Something to think about: These words from the Psalms are sometimes understood to mean that we should not trust human beings, but their message is simply that we should not put our trust in men. The two things are quite different. We can interact with people – especially fellow believers – who are completely trustworthy and whom we may trust in everyday dealings. But that is not the same as putting our trust in men.
In this verse, the psalmist speaks of not looking to humans for the ultimate protection and help we need in life. For some, their trust in “man” may be in the government, friends, family, or even themselves, but we need only read the rest of the psalm to see that the author – presumably King David – was reflecting on dire situations that he had survived thanks to God’s clear help.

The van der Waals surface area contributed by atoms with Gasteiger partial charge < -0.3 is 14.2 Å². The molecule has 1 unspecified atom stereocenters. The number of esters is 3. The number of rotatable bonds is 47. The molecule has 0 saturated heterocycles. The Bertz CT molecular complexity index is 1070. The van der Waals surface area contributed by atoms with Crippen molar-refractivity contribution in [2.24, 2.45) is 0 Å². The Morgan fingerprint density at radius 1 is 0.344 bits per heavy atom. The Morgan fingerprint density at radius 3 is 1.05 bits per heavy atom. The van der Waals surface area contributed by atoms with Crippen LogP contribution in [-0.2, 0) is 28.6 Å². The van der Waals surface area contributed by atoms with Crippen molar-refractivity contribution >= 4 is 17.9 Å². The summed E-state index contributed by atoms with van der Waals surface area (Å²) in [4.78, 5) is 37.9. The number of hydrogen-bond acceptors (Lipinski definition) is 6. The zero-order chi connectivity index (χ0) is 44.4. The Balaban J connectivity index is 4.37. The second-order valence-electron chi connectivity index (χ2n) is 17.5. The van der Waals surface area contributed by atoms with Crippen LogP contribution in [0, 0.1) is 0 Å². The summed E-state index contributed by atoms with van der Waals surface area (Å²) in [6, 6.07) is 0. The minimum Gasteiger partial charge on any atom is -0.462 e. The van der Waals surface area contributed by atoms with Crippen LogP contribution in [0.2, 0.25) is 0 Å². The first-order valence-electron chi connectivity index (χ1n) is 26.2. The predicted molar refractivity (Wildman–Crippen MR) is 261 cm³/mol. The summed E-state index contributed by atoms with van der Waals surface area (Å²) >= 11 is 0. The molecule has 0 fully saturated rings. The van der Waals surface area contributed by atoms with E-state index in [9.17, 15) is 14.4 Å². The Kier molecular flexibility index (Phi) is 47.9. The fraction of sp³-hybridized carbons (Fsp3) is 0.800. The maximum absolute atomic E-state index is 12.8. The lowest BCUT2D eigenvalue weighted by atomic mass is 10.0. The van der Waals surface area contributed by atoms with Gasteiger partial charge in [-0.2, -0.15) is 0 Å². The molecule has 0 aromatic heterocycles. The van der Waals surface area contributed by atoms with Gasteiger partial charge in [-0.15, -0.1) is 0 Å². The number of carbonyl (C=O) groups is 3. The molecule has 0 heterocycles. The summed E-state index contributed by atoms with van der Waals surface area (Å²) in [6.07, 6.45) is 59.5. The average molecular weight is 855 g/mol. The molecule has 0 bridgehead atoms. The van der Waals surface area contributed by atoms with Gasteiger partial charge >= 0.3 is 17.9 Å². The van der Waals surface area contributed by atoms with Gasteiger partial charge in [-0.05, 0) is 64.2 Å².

This is also a messianic psalm and much that it has to say clearly reflects the life of the promised messiah, Jesus Christ. The principle the verse teaches was repeated elsewhere both by David “I am at rest in God alone; my salvation comes from Him” (Psalm 62:1 HCSB), and by Jesus himself “Have faith in God” (Mark 11:22). But whether we apply Psalm 118:8 to the life of David or Jesus, its message of where our deepest trust should be in life certainly applies to us.
This verse is often said to be the center verse of the whole Bible, but that depends entirely on which version of the Bible one looks at. Psalms 117 is certainly the shortest chapter in the Bible, and Psalm 119 is certainly the longest chapter in the Bible. Nice as it might have been, Psalm 118 – sitting between them – is not the central chapter in most Bibles, and verse 8 is not the central verse. Yet the principle this verse gives is certainly one of central importance in the life of faith!